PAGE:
Michigan, Minnesota hospitals face capacity constraints amid COVID-19 surge

Some hospitals in Michigan and Minnesota are nearing capacity as the states experience another COVID-19 surge. 

As of April 5, state data cited by MLive shows four of Michigan's hospitals were at 100 percent capacity, and five were at 99 percent. At Beaumont Hospital in Wayne, COO Carolyn Wilson, RN, told Click on Detroit the hospital has opened additional beds amid the strain.

In Kalamazoo, Bronson Methodist Hospital recently reached 99 percent capacity for COVID-19 patients. Currently, the Bronson Healthcare system has 71 hospitalized COVID-19 patients, with 48 patients at Bronson Methodist. Comparatively, in early March, the system had 15 COVID-19 patients. 

"If we reach temporary capacity in certain areas, we may temporarily close to regional patient transfers or go on diversion to ambulance traffic until our capacity opens back up," Bronson spokesperson Carolyn Wyllie told MLive.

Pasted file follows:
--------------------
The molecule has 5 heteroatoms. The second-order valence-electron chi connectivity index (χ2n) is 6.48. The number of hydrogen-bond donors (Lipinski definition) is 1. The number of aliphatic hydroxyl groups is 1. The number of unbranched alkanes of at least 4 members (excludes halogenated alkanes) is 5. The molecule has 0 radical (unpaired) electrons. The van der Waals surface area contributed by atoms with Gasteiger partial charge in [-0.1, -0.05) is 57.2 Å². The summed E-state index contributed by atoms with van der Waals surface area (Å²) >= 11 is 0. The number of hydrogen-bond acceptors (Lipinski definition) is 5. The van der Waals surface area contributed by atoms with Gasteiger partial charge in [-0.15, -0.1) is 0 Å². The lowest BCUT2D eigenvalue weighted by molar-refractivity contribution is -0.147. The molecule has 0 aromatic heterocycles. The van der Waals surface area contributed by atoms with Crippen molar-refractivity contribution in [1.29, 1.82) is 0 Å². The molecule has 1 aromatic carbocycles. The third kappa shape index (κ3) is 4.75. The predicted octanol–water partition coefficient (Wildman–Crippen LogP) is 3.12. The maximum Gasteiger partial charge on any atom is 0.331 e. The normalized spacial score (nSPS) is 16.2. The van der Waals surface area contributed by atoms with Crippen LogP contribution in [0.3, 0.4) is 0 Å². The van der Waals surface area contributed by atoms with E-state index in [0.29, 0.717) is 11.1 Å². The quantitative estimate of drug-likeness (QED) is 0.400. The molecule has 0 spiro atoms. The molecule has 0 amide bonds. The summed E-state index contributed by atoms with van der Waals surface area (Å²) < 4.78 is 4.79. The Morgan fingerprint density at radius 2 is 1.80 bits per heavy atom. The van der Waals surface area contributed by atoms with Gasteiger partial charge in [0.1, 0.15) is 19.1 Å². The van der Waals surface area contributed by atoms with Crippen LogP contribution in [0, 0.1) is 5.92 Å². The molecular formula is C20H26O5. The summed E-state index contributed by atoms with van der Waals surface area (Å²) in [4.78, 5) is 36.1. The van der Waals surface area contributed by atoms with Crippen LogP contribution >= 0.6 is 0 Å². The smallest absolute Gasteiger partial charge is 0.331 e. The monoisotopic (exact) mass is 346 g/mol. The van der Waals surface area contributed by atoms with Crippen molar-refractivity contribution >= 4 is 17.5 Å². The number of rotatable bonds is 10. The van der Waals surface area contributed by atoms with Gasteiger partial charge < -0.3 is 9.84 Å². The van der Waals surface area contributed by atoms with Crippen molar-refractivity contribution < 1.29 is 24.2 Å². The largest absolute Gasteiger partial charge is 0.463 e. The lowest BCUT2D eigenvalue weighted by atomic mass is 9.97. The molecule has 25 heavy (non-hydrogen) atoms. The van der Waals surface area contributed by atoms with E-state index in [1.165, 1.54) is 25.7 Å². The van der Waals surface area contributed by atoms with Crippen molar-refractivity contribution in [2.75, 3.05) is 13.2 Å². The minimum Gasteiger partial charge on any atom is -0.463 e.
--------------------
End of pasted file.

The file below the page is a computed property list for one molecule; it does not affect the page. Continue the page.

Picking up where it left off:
Some hospitals have already started changing transfers due to capacity. Mark Hamed, MD, medical director of the Departments of Emergency and Hospitalist Medicine at McKenzie Health System in Sandusky, told ABC News affiliate WJRT on April 6 two hospitals that transfers are normally sent to are at full capacity. 

Urban Minnesota hospitals are also facing capacity pressure as COVID-19 cases rise in the state. Though COVID-19 patients are making up a lower percentage of patients than they were last fall, "they are definitely the tipping point," John Hick, MD, a physician at Hennepin Healthcare in Minneapolis, told the Star Tribune. He said hospitals in the city "are as tight on beds as we were in late fall at our peak," and include more patients who may have postponed care during the pandemic.

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